Song Of The Day 8/1/2016: Sammy Davis Jr. – “The Candy Man”
ANDY WARHOL: What did you have for breakfast this morning?
WILLY WONKA: Flaxseed porridge and black coffee.
ANDY WARHOL: What was your first job?
WILLY WONKA: Taco Bell.
ANDY WARHOL: Who was the nicest person you worked for?
WILLY WONKA: Salvatore at the auto parts store. He showed a lot of patience with me. I had this habit of mixing up transmission fluid and anti-freeze. Guy was a saint.
ANDY WARHOL: Do you keep a diary?
WILLY WONKA: I take down names. That's a list you don't wanna be on.
ANDY WARHOL: Who would be your dream date?
WILLY WONKA: I live and work in an environment that's comprised of physical manifestations of most children's dreams, every day, so the notions of dreams and fantasies are pretty much canceled out for me personally. You know? Especially from the waist down. There's something about working with orange-colored midgets on a daily basis that makes you aware of the unlikelihood of romance.
That said, Susan Sarandon.
ANDY WARHOL: What's your favorite color?
WILLY WONKA: Take a look at my last answer. I've had it with colors. All colors. Yet grayscale is about as appealing to me as a wool sandwich. Wool that you're not supposed to be able eat, unlike the wool in my fucking factory. God! I can't believe the EPA won't even send us a warning. At my place we just frack for fun on Saturday night. What do we need to make? "Willy Wonka's Asbestos Pops?" Will that set off some alarms for once? Seriously. I'm dying to be audited. Just to relieve the anxiety.
ANDY WARHOL: Do you dream?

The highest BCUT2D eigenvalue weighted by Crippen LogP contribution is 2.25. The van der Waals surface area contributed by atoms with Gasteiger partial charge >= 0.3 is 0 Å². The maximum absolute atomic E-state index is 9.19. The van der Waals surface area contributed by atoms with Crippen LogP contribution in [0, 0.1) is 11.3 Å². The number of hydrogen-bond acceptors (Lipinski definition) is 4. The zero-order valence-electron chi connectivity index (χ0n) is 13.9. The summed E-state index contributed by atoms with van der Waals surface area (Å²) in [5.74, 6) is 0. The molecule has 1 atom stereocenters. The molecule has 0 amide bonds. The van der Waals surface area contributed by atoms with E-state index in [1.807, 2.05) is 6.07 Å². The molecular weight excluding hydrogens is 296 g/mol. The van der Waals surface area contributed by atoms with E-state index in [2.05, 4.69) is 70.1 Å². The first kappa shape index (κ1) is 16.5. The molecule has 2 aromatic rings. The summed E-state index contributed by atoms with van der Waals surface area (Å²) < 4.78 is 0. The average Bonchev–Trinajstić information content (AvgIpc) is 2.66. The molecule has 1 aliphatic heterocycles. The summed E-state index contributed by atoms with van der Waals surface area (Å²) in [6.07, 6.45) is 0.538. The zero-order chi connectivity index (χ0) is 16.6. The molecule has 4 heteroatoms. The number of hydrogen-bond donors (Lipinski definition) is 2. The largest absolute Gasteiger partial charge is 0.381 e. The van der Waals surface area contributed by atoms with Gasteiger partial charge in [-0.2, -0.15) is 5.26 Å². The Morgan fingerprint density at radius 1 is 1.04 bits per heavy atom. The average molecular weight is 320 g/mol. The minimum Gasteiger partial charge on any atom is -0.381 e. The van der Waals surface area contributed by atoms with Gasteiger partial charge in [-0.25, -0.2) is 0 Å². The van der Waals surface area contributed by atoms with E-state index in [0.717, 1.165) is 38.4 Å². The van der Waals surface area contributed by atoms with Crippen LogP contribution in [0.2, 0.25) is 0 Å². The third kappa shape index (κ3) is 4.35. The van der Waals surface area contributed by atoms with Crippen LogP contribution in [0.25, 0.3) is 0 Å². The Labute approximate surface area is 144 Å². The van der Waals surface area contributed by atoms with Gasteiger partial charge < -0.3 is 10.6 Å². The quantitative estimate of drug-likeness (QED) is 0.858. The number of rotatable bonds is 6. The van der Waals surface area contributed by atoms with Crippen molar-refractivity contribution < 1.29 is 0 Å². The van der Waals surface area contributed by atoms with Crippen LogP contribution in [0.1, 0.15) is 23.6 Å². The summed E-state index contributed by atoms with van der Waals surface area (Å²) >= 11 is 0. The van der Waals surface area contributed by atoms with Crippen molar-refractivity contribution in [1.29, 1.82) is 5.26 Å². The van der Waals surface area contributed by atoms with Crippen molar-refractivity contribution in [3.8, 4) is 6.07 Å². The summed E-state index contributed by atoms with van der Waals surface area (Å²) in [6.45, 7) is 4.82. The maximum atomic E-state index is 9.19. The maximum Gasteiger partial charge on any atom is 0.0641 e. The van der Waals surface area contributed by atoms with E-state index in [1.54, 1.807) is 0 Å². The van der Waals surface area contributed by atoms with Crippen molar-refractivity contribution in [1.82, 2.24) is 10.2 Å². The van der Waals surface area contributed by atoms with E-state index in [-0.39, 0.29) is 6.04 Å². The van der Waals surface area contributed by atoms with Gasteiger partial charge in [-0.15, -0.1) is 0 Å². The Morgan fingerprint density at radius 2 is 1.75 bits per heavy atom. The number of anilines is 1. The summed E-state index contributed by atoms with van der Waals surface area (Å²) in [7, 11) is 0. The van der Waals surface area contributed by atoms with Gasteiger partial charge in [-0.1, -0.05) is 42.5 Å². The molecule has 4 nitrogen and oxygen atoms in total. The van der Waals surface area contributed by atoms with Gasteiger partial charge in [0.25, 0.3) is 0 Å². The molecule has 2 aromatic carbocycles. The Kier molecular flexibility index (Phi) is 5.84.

WILLY WONKA: I dream about brickyards. Masonry. Abandoned copper mines. Someplace where you can't eat the carpet.
ANDY WARHOL: What are you reading right now?
WILLY WONKA: "How to Win Friends and Influence People."
ANDY WARHOL: Don't you want to be a famous painter? It's really easy.
WILLY WONKA: I tried painting in college. I lost interest. Too static.
ANDY WARHOL: Is there anything you regret not doing?
WILLY WONKA: Not getting whole versions of my office equipment. The half-lamp wasn't a big deal, but I probably over-estimated the value of having half a typewriter. It was a phase. I was seeing a woman who was into lunar cycles and I just wanted to impress her.
ANDY WARHOL: Do you think that it is vanity to worry so much about what you look like?
WILLY WONKA: I don't really care if it's vanity. This is showbiz. If you're not vain you're not doing it right.
ANDY WARHOL: Are you always thinking?
WILLY WONKA: Most of the time. The rest I subcontract.
ANDY WARHOL: Do you get depressed if you don't work?
WILLY WONKA: I get depressed if I wake up. Have you looked at this place? It's like Michael Jackson's Neverland decorated by a steampunk convention.
ANDY WARHOL: What's your favorite movie?
WILLY WONKA: "Shoah."
ANDY WARHOL: When do you get nervous?
WILLY WONKA: Focus groups. I'm always worried that they can see me on the other side of that one-way mirror.
ANDY WARHOL: What's the craziest thing a fan has sent you?
WILLY WONKA: Someone sent me the results of their diabetes test in a gold frame. Two weeks later she sent me an hourglass, and then finally she sent a Venetian death mask. So I hired her. She's my benefits administrator.
ANDY WARHOL: What do you think about love?
WILLY WONKA: Nice work if you can get it.
ANDY WARHOL: What are you working on now?
WILLY WONKA: I can't talk too much about it. Let's just say I'm hoping there's an untapped market for root vegetables and malt. I just don't care anymore, man.
ANDY WARHOL: What kind of clothes do you like now?
WILLY WONKA: This old bird never met a pair of velour sweatpants he didn't like.
ANDY WARHOL: Are you interested in furniture?
WILLY WONKA: Not to keep harping on this, but my interest in furniture is inversely proportionate to its edibility. If I never have another butterscotch duvet again it'll still be too soon.
ANDY WARHOL: Do you have a TV?
WILLY WONKA: Not since that little twerp Mike beamed himself into mine. We scaled back after that. I got Netflix on my laptop.
ANDY WARHOL: I don't want to live forever, do you?
WILLY WONKA: Personally I always feel I'm about 45 minutes late for my own wake.